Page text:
Eat less sweets. Be a good father. Pray more often.
These were all New Year’s resolutions I made 12 months ago. I shouldn’t have needed the start of the new year to examine ways, both large and small, to become a better me, but that is the value of the tradition. But why should it only be for people? What sort of resolutions might the Pentagon make in the year ahead, to become a better Defense Department?
Keep the Training Focus in Afghanistan. In this now third troop surge in the last year, its easy to focus on what happens in battle. But defeating the Taliban, yet again, is far less important to our ultimate success than building up Afghan security forces to be able to do the job themselves. By the end of the year, the Afghan army should be built out from 90,000 to 134,000, its pay scales raised to aid retention, protective gear bought for each of its units, and enough Pashtun recruited to better local acceptance.
Sign A Tanker Deal, Yesterday. America’s ability to project global power depends on our air-to-air refueling capabilities. The defense leadership should care less whether the winner of this decade-long process is Boeing, Northrop, or even Spacely Sprockets, and more that first KC-135 was purchased in 1954. The continued deferral to replace it, driven by politics, will haunt our security for decades to come. Make a decision, any decision.
Plan B for Failure. Across the Pentagon are a series of acquisitions programs described as “too big to fail.” They are. In the air, land, and sea, we’ve painted ourselves into a corner with commitments to buying the equivalents of the Pontiac Aztek, originally supposed to appeal to all, but ultimately so over-engineered and over-priced, that it’s not a good option to anyone. As their prices go up further, and we are thus able to buy even less of them, its time to explore other options.
Act on Personnel Policy. DoD personnel policy was designed for the 1950s, with on and off-ramps to service that don’t match the current generation’s needs. Even worse, personnel costs are the fastest growing part of the Pentagon budget, squeezing spending out elsewhere. Rather than punting the problem once more, its high time to update the policy to allow more flexible, continuum of service options. This should also encompass finally acting on what we all know is coming, ending Don’t Ask Don’t Tell. It is a policy whose time has passed. Even more so, it wastes millions of dollars driving out servicemen and women, who have already proven their ability to do their job.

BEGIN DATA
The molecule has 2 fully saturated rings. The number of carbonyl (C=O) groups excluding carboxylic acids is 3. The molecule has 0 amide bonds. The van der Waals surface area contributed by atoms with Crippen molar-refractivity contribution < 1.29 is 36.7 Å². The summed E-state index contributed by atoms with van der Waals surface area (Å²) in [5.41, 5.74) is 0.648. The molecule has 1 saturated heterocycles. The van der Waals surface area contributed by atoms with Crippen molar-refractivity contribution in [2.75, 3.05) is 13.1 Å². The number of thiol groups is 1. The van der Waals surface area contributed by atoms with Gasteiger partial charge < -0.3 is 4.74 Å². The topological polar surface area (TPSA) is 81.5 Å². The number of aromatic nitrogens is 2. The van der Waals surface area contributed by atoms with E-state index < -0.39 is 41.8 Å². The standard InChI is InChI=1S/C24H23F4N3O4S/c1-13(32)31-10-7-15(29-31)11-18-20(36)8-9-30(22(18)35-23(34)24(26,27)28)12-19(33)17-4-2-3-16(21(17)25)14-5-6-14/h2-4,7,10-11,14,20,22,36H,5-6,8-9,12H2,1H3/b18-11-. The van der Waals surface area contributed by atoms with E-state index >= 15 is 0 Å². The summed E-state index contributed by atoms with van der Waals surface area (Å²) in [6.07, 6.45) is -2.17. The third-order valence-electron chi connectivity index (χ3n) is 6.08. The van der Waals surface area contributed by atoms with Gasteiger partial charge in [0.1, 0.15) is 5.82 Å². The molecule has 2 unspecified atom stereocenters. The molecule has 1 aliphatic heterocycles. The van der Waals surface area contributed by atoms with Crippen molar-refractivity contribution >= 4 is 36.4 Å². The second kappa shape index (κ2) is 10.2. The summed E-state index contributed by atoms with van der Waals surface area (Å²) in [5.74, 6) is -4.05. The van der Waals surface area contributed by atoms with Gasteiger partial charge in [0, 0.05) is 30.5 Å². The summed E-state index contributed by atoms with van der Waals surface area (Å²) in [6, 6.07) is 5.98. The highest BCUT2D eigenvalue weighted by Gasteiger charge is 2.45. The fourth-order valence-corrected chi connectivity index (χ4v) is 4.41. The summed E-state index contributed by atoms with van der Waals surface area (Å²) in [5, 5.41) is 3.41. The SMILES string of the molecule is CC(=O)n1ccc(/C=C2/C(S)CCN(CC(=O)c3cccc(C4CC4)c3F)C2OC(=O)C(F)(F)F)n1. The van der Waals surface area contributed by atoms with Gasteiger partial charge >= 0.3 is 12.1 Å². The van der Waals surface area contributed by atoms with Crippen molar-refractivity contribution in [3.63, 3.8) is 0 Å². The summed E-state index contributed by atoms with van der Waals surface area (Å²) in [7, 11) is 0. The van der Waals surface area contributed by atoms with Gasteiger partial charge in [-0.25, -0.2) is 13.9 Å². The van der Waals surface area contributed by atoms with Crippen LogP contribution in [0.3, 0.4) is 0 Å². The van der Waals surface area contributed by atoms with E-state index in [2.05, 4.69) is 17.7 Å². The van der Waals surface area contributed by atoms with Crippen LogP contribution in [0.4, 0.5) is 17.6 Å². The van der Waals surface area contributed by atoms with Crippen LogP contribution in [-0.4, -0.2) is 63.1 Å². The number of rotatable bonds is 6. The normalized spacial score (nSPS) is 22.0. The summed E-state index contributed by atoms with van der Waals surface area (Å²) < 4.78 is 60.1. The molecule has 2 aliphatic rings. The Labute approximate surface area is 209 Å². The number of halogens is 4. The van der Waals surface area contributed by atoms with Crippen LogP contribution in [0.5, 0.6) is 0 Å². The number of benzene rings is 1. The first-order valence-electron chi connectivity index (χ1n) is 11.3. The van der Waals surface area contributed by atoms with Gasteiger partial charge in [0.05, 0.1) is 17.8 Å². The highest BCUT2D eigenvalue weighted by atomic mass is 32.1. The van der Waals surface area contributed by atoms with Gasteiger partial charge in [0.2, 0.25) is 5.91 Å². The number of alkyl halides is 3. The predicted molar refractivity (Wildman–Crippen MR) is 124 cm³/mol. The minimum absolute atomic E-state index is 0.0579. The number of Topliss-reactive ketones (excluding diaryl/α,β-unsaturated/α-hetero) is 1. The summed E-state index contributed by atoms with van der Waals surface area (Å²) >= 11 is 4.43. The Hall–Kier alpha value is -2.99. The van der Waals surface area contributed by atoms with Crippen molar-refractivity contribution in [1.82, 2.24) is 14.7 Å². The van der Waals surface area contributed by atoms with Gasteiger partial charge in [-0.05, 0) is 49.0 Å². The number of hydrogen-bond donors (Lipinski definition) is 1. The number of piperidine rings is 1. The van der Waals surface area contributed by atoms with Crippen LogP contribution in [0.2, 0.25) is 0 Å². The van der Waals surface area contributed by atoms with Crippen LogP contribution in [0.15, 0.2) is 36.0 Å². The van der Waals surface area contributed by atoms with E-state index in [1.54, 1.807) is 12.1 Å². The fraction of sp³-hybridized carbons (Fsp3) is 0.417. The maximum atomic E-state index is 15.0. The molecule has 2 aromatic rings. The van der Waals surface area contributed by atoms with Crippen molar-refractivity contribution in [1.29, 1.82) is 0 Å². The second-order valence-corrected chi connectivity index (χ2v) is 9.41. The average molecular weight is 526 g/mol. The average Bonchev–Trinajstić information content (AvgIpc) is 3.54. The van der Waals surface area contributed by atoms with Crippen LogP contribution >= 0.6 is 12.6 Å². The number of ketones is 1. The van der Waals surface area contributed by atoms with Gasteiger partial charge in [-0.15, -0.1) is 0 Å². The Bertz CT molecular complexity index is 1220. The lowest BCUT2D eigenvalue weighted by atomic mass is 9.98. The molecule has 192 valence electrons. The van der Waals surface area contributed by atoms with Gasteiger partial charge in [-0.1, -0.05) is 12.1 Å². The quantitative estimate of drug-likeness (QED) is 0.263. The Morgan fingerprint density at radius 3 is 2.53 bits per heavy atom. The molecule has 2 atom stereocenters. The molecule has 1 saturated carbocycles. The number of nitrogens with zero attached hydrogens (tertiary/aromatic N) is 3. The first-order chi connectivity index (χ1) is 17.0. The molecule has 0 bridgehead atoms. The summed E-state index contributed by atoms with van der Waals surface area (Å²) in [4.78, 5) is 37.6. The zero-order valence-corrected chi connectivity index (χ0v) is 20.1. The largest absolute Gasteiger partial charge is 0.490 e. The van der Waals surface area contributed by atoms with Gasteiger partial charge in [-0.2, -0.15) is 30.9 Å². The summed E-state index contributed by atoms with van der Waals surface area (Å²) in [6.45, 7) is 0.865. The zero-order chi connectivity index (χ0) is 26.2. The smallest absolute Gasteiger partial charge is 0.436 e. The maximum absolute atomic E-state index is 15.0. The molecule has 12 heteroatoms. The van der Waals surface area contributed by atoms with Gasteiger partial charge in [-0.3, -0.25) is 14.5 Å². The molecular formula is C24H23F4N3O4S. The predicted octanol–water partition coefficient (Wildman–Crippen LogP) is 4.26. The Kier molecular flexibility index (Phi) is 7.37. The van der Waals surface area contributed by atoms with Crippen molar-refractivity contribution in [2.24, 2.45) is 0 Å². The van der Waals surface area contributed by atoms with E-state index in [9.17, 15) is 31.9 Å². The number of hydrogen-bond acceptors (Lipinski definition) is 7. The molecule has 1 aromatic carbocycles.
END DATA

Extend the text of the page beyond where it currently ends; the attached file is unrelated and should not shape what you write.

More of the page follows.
Better Support Transitioning Service Members. With the tough economy, those who have recently served in the active duty or National Guard and Reserves are being hit especially hard. The number of unemployed Iraq and Afghanistan veterans is now almost the same as the number of service members currently deployed in support of those two wars.
Kick Interagency Partners into Action. In June, President Obama made a historic speech in Cairo, laying out how to improve relations with the Muslim world. Not one of his 16 announced initiatives have been enacted since by State and USAID, and only 3 of the 16 are on pace to be met by the one-year anniversary. The State Department and CIA continue to hire, and even rehire, contractors that undermine counterinsurgency efforts with unprofessional conduct. And the President’s stated goal of creating a 25,000-person Civilian Assistance Corps, that could backstop federal agencies with volunteers with special skills, remains unimplemented. Why should these matter to the Pentagon? Because, as one Marine general put it, we can either act on our broader security efforts or plan on buying more bullets for the additional battles we will have to fight.
Obviously, these are not the only goals the Pentagon should set for the year ahead. And just like how eating less sweets was probably not the most important thing I could resolve to improve myself, they may not even encompass the most crucial changes needed. But perhaps what is most notable is that, just like the resolutions that most of us will make again this year, each links back to past commitments that have fallen by the wayside.
One study found that only 12% of New Year’s resolutions are actually followed through on. What will be the Pentagon’s success rate for 2010?